As the Halloween moon descended over the outline of the Lederle Graduate Research Center, trick-or-treaters paced their way across Northeast Residential Area in search of something to satisfy their sweet-tooth.
On Wednesday, the Northeast/Sylvan Area Government and house councils decided to host their very own trick-or-treating event for families and children of Amherst. Staff members of the event and parents alike were eager to see the creative costumes donned by the little ones.
“It’s fun to see them smile,” said Jaydeep Radadiya, the lieutenant governor of Northeast.
Trick-or-treaters were greeted with the warm welcome of Sam the Minuteman, and proceeded into the Dwight, Leach and Crabtree residential buildings on the quest to satiate their sugary cravings.
The event has become somewhat of a University of Massachusetts tradition, and is now entering its eighth year of operation. Welcomed and inevitably admired by spectators was this year’s rich variety of costumes sported by those who came for the trick-or-treating frenzy. This child-friendly atmosphere is one that Ruceille Jimenez, one of the coordinators of the event, hopes to maintain.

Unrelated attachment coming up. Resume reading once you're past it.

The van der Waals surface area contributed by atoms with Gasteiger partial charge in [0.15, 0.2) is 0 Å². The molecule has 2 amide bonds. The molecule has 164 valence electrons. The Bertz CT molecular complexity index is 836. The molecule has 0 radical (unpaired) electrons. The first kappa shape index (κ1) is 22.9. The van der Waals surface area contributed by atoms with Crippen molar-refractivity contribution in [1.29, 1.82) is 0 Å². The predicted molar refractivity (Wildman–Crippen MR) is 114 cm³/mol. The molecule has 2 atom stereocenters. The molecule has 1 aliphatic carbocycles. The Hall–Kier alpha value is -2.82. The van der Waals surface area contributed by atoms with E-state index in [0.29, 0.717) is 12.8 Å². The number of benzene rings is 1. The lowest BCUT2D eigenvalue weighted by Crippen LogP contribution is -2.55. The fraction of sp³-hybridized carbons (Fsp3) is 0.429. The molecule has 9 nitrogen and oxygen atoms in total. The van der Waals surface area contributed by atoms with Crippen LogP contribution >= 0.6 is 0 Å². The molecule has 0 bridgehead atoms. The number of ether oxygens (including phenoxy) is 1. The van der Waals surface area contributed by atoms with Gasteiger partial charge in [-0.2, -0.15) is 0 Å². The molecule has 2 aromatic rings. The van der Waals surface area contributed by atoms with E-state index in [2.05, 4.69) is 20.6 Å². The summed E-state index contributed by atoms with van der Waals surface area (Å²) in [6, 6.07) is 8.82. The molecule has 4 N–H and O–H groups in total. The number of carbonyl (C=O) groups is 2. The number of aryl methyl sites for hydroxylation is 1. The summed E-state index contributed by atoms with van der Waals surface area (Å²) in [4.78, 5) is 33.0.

“We want to keep this [event] going because UMass generally has a stigma of partying that may be unsafe for children,” Jimenez said. “We want to be able to bring in kids and show them, ‘Hey, this is a good university, you can trick-or-treat here!’”
The youngsters surely didn’t disappoint with their ensembles for the night. When asked for the most popular costume seen around the premises, Radadiya says that he’s “not so sure, but Captain Marvel seems to be one of them.”
“I’ve seen a lot of Star Wars … especially Kylo Ren,” said UMass alum Edward York. “Harry Potter is also a perennial favorite, but overall I’m gonna have to say princesses.”
York, another coordinator for the event, hoped for it to achieve a “fostering of unity” amongst the Northeast and Sylvan Residential Areas. This unification includes an aim to “increase the Sylvan and Northeast government’s visibility for UMass.”
As York explained, Sylvan was not always a part of the Northeast government, “so [the coordinators] want to make sure that Sylvan feels included and that they have the ability to participate in all these amazing events.”
Additionally, UMass’ international students, a large portion of Northeast Area residents, were also encouraged to come out for the festivities. York touched upon the elements of American culture that the event can deliver.
“We [the coordinators] want to give them that taste of American culture … and to feel the sugar and all that,” he joked. “We have a lot of international students that don’t get to see Halloween on an annual basis.”
Cameron Gibney can be reached at [email protected]